Melanomas are tumours of the pigment cells (melanocytes) of our skin. Risk factors for developing a melanoma include a history of previous skin cancers, blistering sunburns as a child, a family history of melanoma and numerous dysplastic moles. If treated early, patients with a melanoma has a very high survival rate. Dr Amira Sanki has additional training in the treatment of melanoma, with many internationally presented and published articles in this field. Skin cancer treatment of a melanoma is usually performed in one of our Sydney hospitals.
Plastic surgery, like any other surgical procedure, carries certain risks and potential complications. It is important for individuals considering plastic surgery to be aware of these risks before making a decision. Your plastic surgeon will explain the specific risks of your procedure and your risk profile in the context of your general health and the complexity of your procedure. Here are some of the common risks associated with plastic surgery:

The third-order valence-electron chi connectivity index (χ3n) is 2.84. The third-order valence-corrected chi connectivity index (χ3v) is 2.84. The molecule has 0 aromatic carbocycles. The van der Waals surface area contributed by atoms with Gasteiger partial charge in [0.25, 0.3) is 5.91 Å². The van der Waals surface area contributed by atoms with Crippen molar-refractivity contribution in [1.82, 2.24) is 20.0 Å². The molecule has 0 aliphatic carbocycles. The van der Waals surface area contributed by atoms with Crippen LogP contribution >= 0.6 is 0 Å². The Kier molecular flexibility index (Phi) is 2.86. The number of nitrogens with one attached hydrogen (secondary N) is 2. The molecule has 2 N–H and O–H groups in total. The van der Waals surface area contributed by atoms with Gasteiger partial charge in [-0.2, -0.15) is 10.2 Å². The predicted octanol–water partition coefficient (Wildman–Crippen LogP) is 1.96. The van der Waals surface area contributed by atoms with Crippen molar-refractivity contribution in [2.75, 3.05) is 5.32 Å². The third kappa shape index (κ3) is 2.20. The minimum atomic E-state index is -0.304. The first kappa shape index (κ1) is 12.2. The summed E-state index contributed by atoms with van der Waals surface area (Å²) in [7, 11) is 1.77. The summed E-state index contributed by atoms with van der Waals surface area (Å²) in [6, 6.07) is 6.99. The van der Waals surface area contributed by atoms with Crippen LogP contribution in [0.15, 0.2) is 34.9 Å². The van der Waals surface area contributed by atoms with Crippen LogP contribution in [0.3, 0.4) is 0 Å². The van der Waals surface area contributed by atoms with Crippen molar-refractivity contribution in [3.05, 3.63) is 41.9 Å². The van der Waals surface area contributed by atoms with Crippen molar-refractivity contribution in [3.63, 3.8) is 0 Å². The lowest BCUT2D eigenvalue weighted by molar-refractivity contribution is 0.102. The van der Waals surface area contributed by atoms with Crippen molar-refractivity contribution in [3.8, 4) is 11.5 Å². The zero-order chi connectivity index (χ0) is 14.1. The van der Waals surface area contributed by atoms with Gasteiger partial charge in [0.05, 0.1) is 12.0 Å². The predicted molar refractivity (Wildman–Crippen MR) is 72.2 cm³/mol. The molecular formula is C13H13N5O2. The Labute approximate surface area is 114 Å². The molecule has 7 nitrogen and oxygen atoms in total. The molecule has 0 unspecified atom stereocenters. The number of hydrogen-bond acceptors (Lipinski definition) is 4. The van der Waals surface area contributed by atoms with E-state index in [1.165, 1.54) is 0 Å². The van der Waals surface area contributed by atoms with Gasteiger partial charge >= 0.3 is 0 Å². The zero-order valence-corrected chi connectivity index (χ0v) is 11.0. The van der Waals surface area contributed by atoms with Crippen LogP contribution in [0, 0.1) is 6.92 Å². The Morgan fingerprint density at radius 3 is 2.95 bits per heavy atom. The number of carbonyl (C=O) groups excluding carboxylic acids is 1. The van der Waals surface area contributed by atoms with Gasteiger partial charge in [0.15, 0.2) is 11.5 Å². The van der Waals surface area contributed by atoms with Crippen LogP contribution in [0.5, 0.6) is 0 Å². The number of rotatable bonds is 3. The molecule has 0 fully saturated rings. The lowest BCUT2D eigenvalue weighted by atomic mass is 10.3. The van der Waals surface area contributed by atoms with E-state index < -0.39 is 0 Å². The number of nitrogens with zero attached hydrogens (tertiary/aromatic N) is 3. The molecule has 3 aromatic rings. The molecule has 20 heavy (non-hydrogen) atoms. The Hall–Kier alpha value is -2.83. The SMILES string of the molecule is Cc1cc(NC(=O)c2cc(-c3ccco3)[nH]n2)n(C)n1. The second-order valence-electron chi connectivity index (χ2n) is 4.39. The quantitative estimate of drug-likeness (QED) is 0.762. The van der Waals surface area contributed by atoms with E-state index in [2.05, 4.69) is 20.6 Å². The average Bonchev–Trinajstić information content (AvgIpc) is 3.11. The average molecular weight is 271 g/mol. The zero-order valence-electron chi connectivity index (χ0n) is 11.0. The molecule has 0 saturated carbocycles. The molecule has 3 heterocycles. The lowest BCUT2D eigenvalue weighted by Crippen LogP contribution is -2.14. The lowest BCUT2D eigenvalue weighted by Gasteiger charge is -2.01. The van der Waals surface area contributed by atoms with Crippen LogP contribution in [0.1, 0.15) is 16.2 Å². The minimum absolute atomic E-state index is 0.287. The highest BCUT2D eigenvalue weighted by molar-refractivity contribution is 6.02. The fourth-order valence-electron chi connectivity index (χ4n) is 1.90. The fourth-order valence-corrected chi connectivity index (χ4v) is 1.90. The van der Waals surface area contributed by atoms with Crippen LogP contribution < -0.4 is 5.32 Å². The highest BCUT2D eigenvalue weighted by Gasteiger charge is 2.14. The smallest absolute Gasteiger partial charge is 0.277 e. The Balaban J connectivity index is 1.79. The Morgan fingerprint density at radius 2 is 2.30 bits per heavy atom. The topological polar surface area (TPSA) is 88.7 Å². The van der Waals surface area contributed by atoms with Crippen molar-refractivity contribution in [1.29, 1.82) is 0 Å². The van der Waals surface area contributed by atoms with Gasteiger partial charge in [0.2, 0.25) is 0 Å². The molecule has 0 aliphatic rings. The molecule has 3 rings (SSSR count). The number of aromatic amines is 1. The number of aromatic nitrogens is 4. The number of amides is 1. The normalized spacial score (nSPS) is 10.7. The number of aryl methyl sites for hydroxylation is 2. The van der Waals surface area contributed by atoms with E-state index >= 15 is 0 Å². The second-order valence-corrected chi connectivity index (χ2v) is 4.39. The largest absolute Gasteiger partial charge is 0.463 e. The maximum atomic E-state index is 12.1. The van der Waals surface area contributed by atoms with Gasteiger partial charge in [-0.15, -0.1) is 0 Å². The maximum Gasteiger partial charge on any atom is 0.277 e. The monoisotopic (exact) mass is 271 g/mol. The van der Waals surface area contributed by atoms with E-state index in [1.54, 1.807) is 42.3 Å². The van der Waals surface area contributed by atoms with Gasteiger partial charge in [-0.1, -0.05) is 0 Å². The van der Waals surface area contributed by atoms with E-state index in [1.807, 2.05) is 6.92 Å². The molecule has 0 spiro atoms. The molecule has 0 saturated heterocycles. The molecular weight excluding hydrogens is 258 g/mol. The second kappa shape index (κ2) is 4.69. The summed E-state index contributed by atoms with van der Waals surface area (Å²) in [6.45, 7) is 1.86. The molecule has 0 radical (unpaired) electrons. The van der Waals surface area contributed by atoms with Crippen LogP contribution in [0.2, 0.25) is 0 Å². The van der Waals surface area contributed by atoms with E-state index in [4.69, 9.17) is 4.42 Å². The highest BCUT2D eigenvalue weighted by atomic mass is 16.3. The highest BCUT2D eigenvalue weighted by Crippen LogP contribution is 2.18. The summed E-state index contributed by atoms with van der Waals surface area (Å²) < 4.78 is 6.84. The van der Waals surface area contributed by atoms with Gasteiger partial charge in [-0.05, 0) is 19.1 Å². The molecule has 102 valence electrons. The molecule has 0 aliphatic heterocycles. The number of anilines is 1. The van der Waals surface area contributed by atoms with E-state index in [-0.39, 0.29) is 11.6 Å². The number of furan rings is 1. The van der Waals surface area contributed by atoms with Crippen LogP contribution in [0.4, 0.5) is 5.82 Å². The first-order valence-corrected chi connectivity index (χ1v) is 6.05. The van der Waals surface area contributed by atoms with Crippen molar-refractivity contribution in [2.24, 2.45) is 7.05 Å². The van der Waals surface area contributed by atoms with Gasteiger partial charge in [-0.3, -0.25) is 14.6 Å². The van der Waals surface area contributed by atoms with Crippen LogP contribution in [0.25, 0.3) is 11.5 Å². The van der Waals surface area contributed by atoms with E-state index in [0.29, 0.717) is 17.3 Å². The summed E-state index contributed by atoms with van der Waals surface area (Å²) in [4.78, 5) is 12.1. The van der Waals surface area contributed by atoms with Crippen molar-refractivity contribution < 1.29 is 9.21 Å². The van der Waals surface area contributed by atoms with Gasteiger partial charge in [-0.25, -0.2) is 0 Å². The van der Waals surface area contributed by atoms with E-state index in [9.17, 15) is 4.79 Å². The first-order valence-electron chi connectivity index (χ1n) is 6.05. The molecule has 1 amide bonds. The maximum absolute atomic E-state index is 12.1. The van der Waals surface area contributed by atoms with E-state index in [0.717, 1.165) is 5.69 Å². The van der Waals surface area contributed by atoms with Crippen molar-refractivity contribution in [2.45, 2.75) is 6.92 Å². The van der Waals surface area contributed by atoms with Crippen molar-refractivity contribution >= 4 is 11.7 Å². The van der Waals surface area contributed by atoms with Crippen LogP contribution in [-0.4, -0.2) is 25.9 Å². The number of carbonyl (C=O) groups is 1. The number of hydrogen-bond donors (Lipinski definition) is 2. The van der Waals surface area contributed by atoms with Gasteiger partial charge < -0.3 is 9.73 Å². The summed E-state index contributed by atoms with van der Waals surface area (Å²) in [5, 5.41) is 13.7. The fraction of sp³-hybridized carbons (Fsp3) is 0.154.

1. Infection: Any surgical procedure has the risk of infection. Surgeons take precautions to minimise this risk, such as sterile operating environments and proper wound care, but infections can still occur.
2. Scarring: Scarring is an inherent risk of plastic surgery. While surgeons strive to minimise visible scarring, some procedures may result in more noticeable or keloid scars.
3. Pain and discomfort: Plastic surgery involves incisions and tissue manipulation, which can lead to post-operative pain and discomfort. The level of pain varies depending on the procedure and the individual’s pain tolerance.
4. Hematoma and seroma: Hematomas are collections of blood that can form under the skin after surgery, while seromas are collections of fluid. These fluid collections may require drainage.